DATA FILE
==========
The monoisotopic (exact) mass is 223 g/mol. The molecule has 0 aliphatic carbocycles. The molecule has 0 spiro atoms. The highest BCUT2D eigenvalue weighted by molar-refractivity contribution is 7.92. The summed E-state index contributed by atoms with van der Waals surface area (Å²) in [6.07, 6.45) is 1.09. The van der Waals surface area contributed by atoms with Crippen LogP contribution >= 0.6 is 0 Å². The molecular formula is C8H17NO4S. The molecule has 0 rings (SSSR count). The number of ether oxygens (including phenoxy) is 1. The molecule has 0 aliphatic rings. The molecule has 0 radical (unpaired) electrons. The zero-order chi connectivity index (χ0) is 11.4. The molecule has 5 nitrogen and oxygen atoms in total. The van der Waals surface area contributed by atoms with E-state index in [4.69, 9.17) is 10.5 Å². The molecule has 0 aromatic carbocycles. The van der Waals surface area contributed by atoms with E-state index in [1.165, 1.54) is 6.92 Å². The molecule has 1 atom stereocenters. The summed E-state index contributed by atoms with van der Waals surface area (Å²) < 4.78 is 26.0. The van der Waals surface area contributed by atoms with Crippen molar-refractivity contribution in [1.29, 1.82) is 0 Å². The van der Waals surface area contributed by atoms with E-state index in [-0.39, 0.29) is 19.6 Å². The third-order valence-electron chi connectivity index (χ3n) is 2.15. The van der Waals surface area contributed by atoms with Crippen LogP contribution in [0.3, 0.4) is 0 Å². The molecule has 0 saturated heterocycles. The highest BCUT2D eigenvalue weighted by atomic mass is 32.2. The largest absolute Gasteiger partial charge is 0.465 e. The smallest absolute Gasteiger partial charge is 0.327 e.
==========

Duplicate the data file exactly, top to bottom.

The monoisotopic (exact) mass is 223 g/mol. The molecule has 0 aliphatic carbocycles. The molecule has 0 spiro atoms. The highest BCUT2D eigenvalue weighted by molar-refractivity contribution is 7.92. The summed E-state index contributed by atoms with van der Waals surface area (Å²) in [6.07, 6.45) is 1.09. The van der Waals surface area contributed by atoms with Crippen LogP contribution >= 0.6 is 0 Å². The molecular formula is C8H17NO4S. The molecule has 0 rings (SSSR count). The number of ether oxygens (including phenoxy) is 1. The molecule has 0 aliphatic rings. The molecule has 0 radical (unpaired) electrons. The zero-order chi connectivity index (χ0) is 11.4. The molecule has 5 nitrogen and oxygen atoms in total. The van der Waals surface area contributed by atoms with E-state index in [4.69, 9.17) is 10.5 Å². The molecule has 0 aromatic carbocycles. The van der Waals surface area contributed by atoms with E-state index in [1.165, 1.54) is 6.92 Å². The molecule has 1 atom stereocenters. The summed E-state index contributed by atoms with van der Waals surface area (Å²) < 4.78 is 26.0. The van der Waals surface area contributed by atoms with Crippen molar-refractivity contribution in [1.29, 1.82) is 0 Å². The van der Waals surface area contributed by atoms with E-state index in [-0.39, 0.29) is 19.6 Å². The third-order valence-electron chi connectivity index (χ3n) is 2.15. The van der Waals surface area contributed by atoms with Crippen LogP contribution in [0.3, 0.4) is 0 Å². The molecule has 0 saturated heterocycles. The highest BCUT2D eigenvalue weighted by atomic mass is 32.2. The largest absolute Gasteiger partial charge is 0.465 e. The smallest absolute Gasteiger partial charge is 0.327 e.